Heart failure is one of the top leading causes of death worldwide. Exercise is the best intervention for prevention and even treatment of heart failure without causing further cardiac injuries [59,60,61,62,63]. An early study in exercise intervention in human chronic heart failure patients in 1999 showed that one year of moderate intensity cycling (60% VO2max) led to better cardiac outcomes and quality of life improvements [64]. The mechanisms of exercise benefits on heart failure are multifaceted, without clear understanding of the exact molecular targets. Potential aspects that exercise may positively impact on preventing heart failure include enhanced energy metabolism [39,65], mitigated oxidative stress [66], improved mitochondrial function [64,67]; a clear understanding of the molecular mechanisms is yet to be investigated.
Atherosclerosis is a prevalent, chronic vascular disease that affects millions of people worldwide. The pathology of atherosclerosis is complicated and multifaceted, with inflammatory factors and endothelial activation being early contributors; eventually, arterial wall lesions form, and cholesterol-rich lipids form blockades in the vessels, causing detrimental damage. Exercise has been discovered to (1) enhance endothelial function, and (2) exhibit anti-inflammatory and antioxidant effects as ways to help prevent the onset of atherosclerosis [68,69,70,71,72,73,74,75,76].
Overall, molecular mechanisms underlying exercise benefits in CVD is multi-faceted and incompletely understood. First and foremost, physiological stress signaling induced by exercise may be key. The most studied stress signaling kinase in exercise is 5′ AMP-activated kinase (AMPK) since it is activated during energetic stress, i.e., increased AMP/ADP concentration [77]. Studies over the years have found it to be a critical signaling molecule in CVD like ischemia/reperfusion (I/R), fibrosis and vascular dysfunction [78,79,80,81,82]. AMPK is a heterotrimeric complex with a catalytic α domain, a non-catalytic β domain and a regulatory, AMP/APD-binding γ domain. Each subunit has different isoforms that are encoded by separate genes, which determines AMPK expression of different tissues (α1, α2, β1, β2, γ1, γ2, and γ3). In heart, α2-, β2- and γ1-subunit are most commonly expressed [83]. Acute exercise causes energetic stress and signaling events that are sensed by AMPK and activates AMPK, leading to a series of phosphorylation cascades to regulate downstream signaling. Recent evidence also suggested that subcellular localization of AMPK may also be of importance, e.g., exercise may specifically activate mitochondria-associated AMPK [84]. Future studies on subcellular AMPK pools will improve the understanding in how AMPK regulates exercise benefits.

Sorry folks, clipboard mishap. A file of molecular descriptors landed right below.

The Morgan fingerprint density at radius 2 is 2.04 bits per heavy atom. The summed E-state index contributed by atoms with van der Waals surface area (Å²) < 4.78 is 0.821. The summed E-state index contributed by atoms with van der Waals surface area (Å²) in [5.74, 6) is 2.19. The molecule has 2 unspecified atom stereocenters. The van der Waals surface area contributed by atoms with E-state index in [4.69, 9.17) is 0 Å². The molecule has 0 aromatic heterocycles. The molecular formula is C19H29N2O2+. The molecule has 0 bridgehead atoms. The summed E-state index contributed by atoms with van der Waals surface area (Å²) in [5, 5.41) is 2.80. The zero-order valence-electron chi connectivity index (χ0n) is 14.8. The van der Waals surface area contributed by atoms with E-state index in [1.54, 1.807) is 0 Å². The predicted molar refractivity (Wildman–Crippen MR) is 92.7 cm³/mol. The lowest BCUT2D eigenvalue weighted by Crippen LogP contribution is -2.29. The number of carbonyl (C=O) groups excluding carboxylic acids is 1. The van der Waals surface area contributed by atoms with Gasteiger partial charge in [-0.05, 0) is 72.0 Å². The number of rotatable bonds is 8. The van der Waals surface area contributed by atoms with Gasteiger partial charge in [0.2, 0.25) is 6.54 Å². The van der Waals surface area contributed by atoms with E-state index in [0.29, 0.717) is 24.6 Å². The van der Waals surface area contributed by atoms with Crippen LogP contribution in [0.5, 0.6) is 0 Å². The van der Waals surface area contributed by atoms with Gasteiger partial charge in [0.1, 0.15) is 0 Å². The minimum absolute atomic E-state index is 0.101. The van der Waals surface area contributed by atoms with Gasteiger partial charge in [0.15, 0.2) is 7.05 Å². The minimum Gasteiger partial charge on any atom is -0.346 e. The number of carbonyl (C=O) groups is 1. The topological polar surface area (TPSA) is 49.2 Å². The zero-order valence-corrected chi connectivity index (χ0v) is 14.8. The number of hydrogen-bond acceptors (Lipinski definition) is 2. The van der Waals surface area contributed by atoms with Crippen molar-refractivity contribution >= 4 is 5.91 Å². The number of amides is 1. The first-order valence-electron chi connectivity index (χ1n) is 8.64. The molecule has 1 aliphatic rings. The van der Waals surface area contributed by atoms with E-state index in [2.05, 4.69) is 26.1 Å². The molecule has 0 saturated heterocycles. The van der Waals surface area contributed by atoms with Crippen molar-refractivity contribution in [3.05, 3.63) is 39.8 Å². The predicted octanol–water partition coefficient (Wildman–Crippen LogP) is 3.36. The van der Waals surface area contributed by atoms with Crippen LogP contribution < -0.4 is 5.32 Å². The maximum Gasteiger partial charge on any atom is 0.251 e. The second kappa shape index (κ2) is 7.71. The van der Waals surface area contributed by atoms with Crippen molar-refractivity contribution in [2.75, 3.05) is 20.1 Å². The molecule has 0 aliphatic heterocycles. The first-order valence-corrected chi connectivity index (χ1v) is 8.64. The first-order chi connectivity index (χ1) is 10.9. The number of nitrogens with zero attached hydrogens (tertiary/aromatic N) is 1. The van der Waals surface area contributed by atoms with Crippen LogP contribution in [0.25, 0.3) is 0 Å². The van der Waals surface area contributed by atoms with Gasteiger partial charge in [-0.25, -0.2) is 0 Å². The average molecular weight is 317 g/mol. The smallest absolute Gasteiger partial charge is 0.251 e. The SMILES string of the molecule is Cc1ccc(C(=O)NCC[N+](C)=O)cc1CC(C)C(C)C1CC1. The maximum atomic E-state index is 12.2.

Mitochondria may also be a key player in exercise-mediated protection from CVD due to its central role in CVD progression [85,86]. Exercise training can potentially both improve mitochondrial content (biogenesis) and dynamics (fission, fusion and mitophagy). It has been well-established that increases in transcription and abundance of peroxisome proliferator-activated receptor co-activator (PGC-1α), a master transcriptional co-activator for mitochondrial and oxidative metabolism, is responsible for increased mitochondrial biogenesis after exercise [87,88,89]. In addition, recent evidence suggests that the improved quality of mitochondria, alongside with increase in quantity, may also be a key factor in protecting the heart from CVD [67,90,91,92]. Mitochondrial quality is usually measured with O2 consumption, membrane integrity and morphology, which can all be enhanced by regular exercise [93,94,95,96,97,98]. A 2019 study found that mitophagy, more than macroautophagy, is critical in maintaining cardiac function in diabetic cardiomyopathy [99]. Although the necessity of exercise-induced mitophagy is not explored in this model, it has been suspected that, in other cardiac injury models, exercise may help maintain cardiac function through upregulating mitophagy [100,101,102].
Last but not least, skeletal muscle-derived humoral factors by endurance exercise may provide protection against pathological development of heart failure under disease conditions. For example, extracellular superoxide dismutase (EcSOD) is a superoxide scavenger that is upregulated in skeletal muscle upon exercise and travels to the peripheral tissues/organs, including the heart through the circulation, which has been shown to prevent diabetic cardiomyopathy [103,104].

4. Skeletal Muscle

4.1. Exercise Benefits in Skeletal Muscle Mass & Strength

Skeletal muscle quality, comprised of muscle mass (the number and size of muscle fibers) and strength (force production and contractility of muscle fibers), is one of the most important factors for quality of life as it is crucial for mobility, balance, motor coordination. Importantly, loss of muscle mass and strength both contribute to decreased healthspan [105,106]. Aging-associated loss of skeletal muscle mass (sarcopenia) and frailty are among the most prevalent causes of morbidity in aged population, affecting over 10% of the population over 60 years of age [107,108,109]. However, loss of muscle mass can be significantly delayed or even prevented by regular exercise, lengthening healthspan [110,111]. Clinical studies have found that aging may account for ~20–25% loss of muscle cross-sectional area compared to that of young individuals [112,113]. Importantly, anaerobic exercise is able to significantly delay the aging-associated sarcopenia as measured by muscle cross-sectional area or muscle mass [113,114,115]. Some evidence also suggests that endurance exercise can also improve sarcopenic conditions [116,117]